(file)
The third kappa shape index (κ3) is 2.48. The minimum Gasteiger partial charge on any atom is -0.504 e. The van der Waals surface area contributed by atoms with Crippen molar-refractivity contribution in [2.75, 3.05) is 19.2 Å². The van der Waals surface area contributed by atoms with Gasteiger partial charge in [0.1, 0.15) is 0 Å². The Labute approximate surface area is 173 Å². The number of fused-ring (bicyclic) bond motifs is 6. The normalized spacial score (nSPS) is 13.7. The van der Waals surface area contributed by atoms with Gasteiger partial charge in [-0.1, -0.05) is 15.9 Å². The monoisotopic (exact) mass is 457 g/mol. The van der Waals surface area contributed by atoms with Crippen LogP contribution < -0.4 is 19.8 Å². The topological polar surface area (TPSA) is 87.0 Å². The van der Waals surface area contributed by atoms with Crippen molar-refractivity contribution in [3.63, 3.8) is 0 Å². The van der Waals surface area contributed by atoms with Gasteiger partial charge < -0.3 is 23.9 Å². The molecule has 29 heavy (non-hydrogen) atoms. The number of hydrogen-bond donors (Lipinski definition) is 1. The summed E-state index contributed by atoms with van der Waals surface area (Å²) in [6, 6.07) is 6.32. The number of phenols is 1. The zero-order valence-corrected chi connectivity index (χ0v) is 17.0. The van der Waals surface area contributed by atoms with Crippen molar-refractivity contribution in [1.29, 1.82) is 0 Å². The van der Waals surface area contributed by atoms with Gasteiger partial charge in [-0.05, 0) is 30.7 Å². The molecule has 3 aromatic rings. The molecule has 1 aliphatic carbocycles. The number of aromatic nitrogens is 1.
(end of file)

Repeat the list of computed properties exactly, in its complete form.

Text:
The third kappa shape index (κ3) is 2.48. The minimum Gasteiger partial charge on any atom is -0.504 e. The van der Waals surface area contributed by atoms with Crippen molar-refractivity contribution in [2.75, 3.05) is 19.2 Å². The van der Waals surface area contributed by atoms with Gasteiger partial charge in [0.1, 0.15) is 0 Å². The Labute approximate surface area is 173 Å². The number of fused-ring (bicyclic) bond motifs is 6. The normalized spacial score (nSPS) is 13.7. The van der Waals surface area contributed by atoms with Gasteiger partial charge in [-0.1, -0.05) is 15.9 Å². The monoisotopic (exact) mass is 457 g/mol. The van der Waals surface area contributed by atoms with Crippen LogP contribution < -0.4 is 19.8 Å². The topological polar surface area (TPSA) is 87.0 Å². The van der Waals surface area contributed by atoms with Crippen molar-refractivity contribution in [3.63, 3.8) is 0 Å². The van der Waals surface area contributed by atoms with Gasteiger partial charge < -0.3 is 23.9 Å². The molecule has 29 heavy (non-hydrogen) atoms. The number of hydrogen-bond donors (Lipinski definition) is 1. The summed E-state index contributed by atoms with van der Waals surface area (Å²) in [6, 6.07) is 6.32. The number of phenols is 1. The zero-order valence-corrected chi connectivity index (χ0v) is 17.0. The van der Waals surface area contributed by atoms with Crippen molar-refractivity contribution in [1.29, 1.82) is 0 Å². The van der Waals surface area contributed by atoms with Gasteiger partial charge in [-0.05, 0) is 30.7 Å². The molecule has 3 aromatic rings. The molecule has 1 aliphatic carbocycles. The number of aromatic nitrogens is 1.